• specify the time the authorisation was given
  • specify the emergency powers that may be exercised; and
  • specify the duration of the authorisation (section 175)

Emergency officers should also note the requirements of sections 185, 186 and 191 in respect of the carrying out of specific powers.

Providing emergency officers are acting with authorisation from the Chief Health Officer, and their actions remain within the specific powers authorised, they will not be liable for these actions.

How is authorisation given?

Authorisation may be given orally or in writing but if given orally, it must be confirmed in writing as soon as possible (section 176). 

What powers does an emergency officer have?      

Sections 179 to 184 provide a list of emergency powers. These include powers in relation to:

  • obtaining identifying particulars
  • movement and evacuation
  • use of vehicles
  • taking control or use of premises or property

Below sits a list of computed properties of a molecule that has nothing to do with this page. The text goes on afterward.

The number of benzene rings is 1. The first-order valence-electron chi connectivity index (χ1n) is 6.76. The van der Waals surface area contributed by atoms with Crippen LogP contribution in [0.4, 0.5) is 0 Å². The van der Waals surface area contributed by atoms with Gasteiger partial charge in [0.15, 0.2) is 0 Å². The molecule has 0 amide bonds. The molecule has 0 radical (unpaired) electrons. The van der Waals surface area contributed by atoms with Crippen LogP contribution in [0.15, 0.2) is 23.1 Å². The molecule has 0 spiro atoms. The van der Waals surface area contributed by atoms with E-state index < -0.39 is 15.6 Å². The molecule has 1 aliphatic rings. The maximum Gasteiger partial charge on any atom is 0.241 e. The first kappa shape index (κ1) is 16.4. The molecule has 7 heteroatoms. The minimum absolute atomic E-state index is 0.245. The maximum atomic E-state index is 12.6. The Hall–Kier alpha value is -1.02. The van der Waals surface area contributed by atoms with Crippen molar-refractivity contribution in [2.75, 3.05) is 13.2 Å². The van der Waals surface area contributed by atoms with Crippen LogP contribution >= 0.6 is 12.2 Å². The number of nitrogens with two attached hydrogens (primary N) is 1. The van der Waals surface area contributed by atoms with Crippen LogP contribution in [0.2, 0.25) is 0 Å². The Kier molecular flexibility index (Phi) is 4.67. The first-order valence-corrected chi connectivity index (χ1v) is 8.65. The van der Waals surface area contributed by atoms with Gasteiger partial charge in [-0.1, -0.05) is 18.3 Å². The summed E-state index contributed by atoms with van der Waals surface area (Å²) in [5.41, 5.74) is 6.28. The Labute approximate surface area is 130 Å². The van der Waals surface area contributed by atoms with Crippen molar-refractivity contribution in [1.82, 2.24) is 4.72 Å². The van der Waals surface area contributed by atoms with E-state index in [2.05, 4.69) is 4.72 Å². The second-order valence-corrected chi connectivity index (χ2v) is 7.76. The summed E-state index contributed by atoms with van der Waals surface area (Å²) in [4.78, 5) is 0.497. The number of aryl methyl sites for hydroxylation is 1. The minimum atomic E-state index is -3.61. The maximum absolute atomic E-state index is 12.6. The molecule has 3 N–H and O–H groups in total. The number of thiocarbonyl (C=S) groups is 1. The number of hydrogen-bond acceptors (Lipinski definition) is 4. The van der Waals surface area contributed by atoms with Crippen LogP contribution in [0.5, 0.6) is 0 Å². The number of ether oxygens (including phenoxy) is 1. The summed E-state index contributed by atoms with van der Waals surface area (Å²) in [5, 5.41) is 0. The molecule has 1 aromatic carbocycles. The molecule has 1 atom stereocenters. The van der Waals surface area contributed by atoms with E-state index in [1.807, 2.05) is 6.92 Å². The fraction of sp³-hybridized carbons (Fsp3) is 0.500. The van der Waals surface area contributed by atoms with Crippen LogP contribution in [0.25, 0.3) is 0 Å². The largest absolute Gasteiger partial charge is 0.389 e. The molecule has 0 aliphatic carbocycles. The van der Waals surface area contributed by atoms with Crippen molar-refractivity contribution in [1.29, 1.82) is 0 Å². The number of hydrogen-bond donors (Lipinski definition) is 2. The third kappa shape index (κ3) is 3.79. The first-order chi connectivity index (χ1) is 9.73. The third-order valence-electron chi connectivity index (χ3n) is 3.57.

• taking control of drugs and vaccines or
  • directing persons to remain quarantined, undergo medical observation, testing or treatment, vaccination, decontamination or other procedures.

Section 190 also provides a list of other powers of an emergency officer.

Will training be provided to emergency officers?

While it is highly unlikely that individuals will be designated as emergency officers unless they possess the skills required, training may be provided in relation to exercising of the powers and the administration of the Act. Any such training will be provided as part of the emergency response.

If a local government or its officers have a concern or query during a public health emergency, who will be the point of contact?